By Beth Park
Surrey County Council has been under the leadership of the Conservatives for no less than 24 years. Of the 81 seats available, the Conservatives hold 56. There’s no surprise then that the Council has been seen as a shining example of a solid Conservative majority, at the centre of a once-strong blue wall.
But so was Guildford until 2019. In fact, nine of eleven district and borough councils in Surrey are no longer controlled by the Conservatives. So, what exactly went wrong for them, and will history repeat itself at this year’s county council vote?
In Guildford, development was undoubtedly a key factor in the defeat of the local Conservative Party. Under pressure to meet Government housing targets, in an area massively constrained by Green Belt, it’s probably true that the Conservatives had little choice but to progress a controversial Local Plan. Leading to even greater contention locally, however, was the fact that the Plan was voted through in the purdah period, days before the borough council election. The result? A remarkable loss of 22 Conservative seats in one fell swoop.
According to Fiona Davidson, Chair of Residents for Guildford and Villages (R4GV) – the party now in charge of the Guildford Council administration, despite only first fielding candidates in 2019 – it was the “inward-looking” approach of a party with very little opposition, which had left the Conservatives vulnerable to defeat in the borough council elections, and that could lead to similar losses at the Surrey County Council elections too.
Parties like R4GV have, at the same time, presented themselves as a genuine alternative to the status quo. At the top of their ‘Agenda for Guildford’ is to deliver a better Local Plan and to assess how they can protect the remaining local Green Belt in future. This time, they are fielding 6 candidates at the county council elections, and are undoubtedly hoping to make an impactful dent in the Conservatives’ majority once again.
And will they? Well, there are several issues to consider, which weren’t previously at play. The first is the outrage across many of the district councils about the suggested move to a unitary authority. The proposal made by Surrey County Council’s Conservative leadership has been labelled as a ‘power grab’ by many of the smaller parties, and reportedly resulted in £500,000 of taxpayers’ cash being paid in consulting costs.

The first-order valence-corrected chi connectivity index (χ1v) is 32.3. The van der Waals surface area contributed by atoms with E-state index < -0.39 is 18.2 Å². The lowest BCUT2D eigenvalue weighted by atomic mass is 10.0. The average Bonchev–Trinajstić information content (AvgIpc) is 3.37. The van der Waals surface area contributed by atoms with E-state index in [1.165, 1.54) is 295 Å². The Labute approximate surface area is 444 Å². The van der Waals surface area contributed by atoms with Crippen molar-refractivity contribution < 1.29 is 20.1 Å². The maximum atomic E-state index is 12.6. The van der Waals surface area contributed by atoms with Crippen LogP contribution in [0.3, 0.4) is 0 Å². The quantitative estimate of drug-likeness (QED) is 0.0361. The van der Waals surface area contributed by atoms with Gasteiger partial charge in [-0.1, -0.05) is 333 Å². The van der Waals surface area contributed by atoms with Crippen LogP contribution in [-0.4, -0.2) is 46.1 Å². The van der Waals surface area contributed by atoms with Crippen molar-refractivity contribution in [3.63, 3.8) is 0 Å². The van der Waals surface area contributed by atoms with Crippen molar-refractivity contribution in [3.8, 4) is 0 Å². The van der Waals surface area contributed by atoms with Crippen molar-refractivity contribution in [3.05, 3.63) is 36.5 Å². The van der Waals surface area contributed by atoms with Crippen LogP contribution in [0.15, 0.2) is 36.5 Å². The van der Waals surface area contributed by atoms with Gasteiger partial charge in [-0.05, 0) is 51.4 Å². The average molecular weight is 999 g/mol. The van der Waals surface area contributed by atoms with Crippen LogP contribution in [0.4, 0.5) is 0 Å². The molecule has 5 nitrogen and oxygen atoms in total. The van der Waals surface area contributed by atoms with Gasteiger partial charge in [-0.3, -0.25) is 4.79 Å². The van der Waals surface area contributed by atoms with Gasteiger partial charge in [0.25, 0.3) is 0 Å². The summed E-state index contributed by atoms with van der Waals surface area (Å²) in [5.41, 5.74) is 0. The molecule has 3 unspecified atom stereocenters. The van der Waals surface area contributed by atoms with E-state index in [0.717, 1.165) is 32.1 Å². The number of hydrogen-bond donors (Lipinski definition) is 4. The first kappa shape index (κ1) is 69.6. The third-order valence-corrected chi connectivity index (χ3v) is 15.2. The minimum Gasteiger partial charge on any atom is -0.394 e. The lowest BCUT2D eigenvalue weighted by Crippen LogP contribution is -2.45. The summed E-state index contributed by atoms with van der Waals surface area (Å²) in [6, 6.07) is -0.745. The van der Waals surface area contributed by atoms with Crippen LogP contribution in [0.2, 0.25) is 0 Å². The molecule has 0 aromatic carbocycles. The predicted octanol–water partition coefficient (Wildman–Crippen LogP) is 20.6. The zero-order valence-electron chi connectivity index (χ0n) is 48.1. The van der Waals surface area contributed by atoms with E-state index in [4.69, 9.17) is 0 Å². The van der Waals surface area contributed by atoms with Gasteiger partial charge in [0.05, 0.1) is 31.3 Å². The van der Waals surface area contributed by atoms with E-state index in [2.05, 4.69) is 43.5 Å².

The handling of the COVID-19 crisis is also a factor, through which the Conservatives appear to be coming out on top, following the success of the vaccine roll out. The latest YouGov polls show voting intention at 44% for the Conservatives, with 34% for Labour. At one point back in January, it was Labour that were ahead.
It’s also important to consider that at the 2019 local elections, Brexit was still a major issue, particularly in areas of the South East traditionally held by the Conservatives. The abundance of smaller parties at this election could also in and of itself lead to a split vote amongst those opposed to another four years of Conservative leadership, leaving the remaining pieces of Surrey’s blue wall strongly intact.
Nonetheless, it seems quite clear that the legacy of the Local Plan remains a source of concern for the Guildford Conservatives. Just last week, it was in fact their members who proposed a motion to review the Local Plan and reduce Guildford’s housing numbers, based on the fact that some of the planned infrastructure improvements are yet to come forward.
So whilst the blue wall is likely to remain standing in Surrey on 6th May, there’s no doubt local planning issues are causing just a little bit of a wobble. Perhaps in another four years, it will all come falling down.